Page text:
Cape Hatteras NS was also the third most visited National Seashore out of 10 designated sites, behind Gulf Islands NS in Florida, (which recorded 4,229,968 visits), and Cape Cod NS in Massachusetts, (which recorded 3,926,462 visits for the year.)
“I am happy that America’s first national seashore reached a level of visitation in 2018 that has not been seen in 15 years — a clear indication that Americans love the special places and resources that the National Park Service works hard to protect,” stated National Parks of Eastern North Carolina Superintendent David Hallac. “Cape Hatteras National Seashore staff look forward to welcoming many more recreational visitors in 2019.”
Fire crews from Buxton and Frisco helped National Park Service rangers put out a wildfire Friday that broke out in back-dune vegetation just north of Ramp 58.
The fire in the Cape Hatteras National Seashore covered about an acre, according to the Park Service.
“We appreciate the professional support from our local volunteer fire departments in extinguishing
the fire to reduce the risk to other areas of the Seashore and the surrounding community,” Seashore Superintendent David Hallac said.
An investigation is under way. Please contact the National Park Service’s Investigative Services Branch
(ISB) or the Dare County Community Crime Line if you have information that could help
investigators, or if you may have observed unusual activity in this area.
National Park Service ISB Tip Line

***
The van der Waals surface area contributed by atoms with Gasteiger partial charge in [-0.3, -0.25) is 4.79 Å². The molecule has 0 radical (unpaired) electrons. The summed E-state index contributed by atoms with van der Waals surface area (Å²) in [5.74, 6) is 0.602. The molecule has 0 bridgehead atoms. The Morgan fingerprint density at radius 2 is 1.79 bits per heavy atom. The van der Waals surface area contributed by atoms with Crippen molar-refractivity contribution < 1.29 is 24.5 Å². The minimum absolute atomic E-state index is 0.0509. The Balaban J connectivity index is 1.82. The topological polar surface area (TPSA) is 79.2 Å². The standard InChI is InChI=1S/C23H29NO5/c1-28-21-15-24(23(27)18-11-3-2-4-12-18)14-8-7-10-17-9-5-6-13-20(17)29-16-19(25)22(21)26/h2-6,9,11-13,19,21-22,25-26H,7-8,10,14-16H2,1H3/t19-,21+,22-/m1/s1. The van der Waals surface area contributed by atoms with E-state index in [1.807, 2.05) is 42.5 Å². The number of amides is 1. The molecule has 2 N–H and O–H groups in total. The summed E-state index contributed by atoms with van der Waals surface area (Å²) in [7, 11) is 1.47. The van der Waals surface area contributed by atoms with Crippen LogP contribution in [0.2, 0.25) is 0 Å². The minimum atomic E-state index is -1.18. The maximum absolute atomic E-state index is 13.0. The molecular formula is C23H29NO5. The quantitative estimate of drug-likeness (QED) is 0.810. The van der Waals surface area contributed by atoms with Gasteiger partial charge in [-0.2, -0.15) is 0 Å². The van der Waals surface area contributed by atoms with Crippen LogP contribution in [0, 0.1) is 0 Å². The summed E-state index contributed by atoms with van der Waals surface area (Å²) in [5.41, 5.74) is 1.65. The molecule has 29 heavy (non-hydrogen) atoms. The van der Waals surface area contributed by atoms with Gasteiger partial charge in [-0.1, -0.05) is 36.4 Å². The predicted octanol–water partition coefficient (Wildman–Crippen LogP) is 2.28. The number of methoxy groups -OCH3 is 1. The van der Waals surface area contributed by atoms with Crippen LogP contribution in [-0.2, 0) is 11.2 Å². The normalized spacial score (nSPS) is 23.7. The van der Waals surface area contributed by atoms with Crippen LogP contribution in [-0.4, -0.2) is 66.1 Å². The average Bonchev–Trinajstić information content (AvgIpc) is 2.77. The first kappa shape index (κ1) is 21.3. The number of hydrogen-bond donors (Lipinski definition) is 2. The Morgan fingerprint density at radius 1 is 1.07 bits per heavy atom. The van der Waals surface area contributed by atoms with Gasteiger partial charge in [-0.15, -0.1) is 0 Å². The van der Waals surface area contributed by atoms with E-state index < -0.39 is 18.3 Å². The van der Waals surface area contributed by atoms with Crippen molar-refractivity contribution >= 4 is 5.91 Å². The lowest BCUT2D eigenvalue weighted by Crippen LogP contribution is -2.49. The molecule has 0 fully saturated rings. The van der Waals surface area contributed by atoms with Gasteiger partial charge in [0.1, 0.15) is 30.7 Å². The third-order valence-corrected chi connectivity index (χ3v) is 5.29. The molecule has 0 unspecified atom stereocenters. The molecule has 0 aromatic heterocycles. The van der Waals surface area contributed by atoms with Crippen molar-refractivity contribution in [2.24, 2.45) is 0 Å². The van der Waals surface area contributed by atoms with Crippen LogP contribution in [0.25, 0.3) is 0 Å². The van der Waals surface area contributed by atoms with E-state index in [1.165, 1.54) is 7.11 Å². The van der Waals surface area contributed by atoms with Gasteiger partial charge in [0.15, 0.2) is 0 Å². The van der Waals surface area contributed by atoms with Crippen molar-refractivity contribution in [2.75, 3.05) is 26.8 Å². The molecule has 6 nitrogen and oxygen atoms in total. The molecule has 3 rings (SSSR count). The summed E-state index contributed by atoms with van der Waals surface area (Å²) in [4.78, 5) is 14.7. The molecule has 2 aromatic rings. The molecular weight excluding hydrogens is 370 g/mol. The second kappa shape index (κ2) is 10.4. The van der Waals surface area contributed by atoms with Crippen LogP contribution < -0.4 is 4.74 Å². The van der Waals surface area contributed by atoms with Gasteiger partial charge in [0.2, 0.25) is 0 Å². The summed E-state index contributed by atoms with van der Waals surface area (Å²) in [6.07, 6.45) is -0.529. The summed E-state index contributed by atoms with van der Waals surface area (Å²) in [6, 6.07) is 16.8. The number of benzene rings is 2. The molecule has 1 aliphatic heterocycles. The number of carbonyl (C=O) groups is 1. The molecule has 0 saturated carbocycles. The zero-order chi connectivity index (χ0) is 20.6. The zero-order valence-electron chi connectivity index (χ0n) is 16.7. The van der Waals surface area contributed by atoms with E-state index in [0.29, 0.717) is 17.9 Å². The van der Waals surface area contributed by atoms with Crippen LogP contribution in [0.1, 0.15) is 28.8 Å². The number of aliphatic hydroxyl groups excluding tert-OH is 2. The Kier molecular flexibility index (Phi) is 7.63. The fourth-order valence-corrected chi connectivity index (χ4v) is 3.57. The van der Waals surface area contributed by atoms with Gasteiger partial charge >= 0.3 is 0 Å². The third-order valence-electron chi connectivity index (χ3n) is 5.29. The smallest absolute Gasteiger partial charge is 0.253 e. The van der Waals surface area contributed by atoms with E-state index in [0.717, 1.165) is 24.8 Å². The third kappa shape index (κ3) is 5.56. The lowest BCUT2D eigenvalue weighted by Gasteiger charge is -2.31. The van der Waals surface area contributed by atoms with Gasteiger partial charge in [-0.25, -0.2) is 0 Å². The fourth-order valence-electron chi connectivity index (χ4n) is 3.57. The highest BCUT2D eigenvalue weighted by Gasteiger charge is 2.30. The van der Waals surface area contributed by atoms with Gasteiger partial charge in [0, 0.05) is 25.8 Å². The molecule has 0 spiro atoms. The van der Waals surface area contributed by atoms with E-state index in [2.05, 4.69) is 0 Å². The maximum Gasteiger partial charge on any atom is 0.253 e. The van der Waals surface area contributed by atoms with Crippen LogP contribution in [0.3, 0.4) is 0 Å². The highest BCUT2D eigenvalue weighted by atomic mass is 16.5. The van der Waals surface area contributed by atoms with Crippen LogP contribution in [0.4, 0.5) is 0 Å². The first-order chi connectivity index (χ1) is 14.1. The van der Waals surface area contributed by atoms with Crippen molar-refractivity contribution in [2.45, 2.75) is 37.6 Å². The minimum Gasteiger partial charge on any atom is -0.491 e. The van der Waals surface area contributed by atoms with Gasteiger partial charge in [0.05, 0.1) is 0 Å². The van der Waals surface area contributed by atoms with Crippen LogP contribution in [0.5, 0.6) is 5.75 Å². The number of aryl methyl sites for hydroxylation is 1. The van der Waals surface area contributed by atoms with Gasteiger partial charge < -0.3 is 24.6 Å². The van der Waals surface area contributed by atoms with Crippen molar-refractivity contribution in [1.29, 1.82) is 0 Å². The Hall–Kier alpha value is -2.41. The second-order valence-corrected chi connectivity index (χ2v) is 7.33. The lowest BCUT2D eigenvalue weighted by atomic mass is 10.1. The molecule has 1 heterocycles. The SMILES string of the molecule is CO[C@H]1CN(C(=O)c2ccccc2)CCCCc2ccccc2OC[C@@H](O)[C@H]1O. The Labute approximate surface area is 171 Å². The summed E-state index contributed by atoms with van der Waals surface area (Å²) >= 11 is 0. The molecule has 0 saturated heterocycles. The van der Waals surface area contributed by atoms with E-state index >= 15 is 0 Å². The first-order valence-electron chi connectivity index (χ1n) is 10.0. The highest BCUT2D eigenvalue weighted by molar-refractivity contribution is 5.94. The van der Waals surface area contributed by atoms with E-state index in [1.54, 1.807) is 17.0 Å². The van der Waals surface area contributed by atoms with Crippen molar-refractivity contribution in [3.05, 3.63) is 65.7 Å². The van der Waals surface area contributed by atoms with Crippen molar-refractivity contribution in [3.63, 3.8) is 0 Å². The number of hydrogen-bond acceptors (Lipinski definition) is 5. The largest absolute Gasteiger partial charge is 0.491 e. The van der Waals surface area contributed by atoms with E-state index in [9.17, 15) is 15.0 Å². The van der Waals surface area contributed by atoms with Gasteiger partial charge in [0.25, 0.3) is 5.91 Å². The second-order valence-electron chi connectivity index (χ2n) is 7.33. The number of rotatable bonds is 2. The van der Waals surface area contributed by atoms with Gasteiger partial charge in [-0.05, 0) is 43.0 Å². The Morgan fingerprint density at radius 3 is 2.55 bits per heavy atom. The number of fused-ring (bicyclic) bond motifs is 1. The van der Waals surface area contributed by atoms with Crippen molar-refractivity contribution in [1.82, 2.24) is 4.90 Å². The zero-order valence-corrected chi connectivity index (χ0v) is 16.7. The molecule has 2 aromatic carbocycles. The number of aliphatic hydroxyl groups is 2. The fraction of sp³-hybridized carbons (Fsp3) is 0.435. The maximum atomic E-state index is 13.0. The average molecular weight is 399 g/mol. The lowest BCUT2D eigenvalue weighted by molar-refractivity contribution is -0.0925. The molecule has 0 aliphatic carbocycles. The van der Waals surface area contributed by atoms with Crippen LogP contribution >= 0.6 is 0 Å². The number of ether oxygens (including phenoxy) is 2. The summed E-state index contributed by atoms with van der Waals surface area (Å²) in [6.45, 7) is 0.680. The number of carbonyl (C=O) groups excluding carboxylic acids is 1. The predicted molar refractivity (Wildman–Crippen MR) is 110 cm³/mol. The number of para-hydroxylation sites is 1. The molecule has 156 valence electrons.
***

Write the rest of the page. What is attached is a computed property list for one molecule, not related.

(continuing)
● CALL or TEXT the ISB Tip Line at 888-653-0009
● ONLINE at www.nps.gov/isb and click “Submit a Tip”
● EMAIL email@example.com
Dare County Community Crime Line
● Visit the Crime Line website at darecommunitycrimeline.org
● Call 252-473-3111 or 800-745-2746
Elizabeth City — Marie Louise (Patton) Pastor, born February 13, 1927, passed away peacefully in her sleep in the early hours of Monday, March 18, 2019 in a skilled nursing facility where she had resided since 2012.
Born in Tazewell County, Virginia, she was the daughter of the late Ballard C. and Ethel M. Patton. In addition to her parents, she was preceded in death by one son, James G. Stegman; sisters Johnnie Agnes Patton, Edna Patton Maggard and brothers Robert C. Patton and Charles J. Patton.
She was widowed in May of 1989, when she lost her beloved husband, Massey R. Pastor, with whom she had lived for many years, first in Baltimore, MD and then in Elizabeth City, NC, where he had retired due to health problems.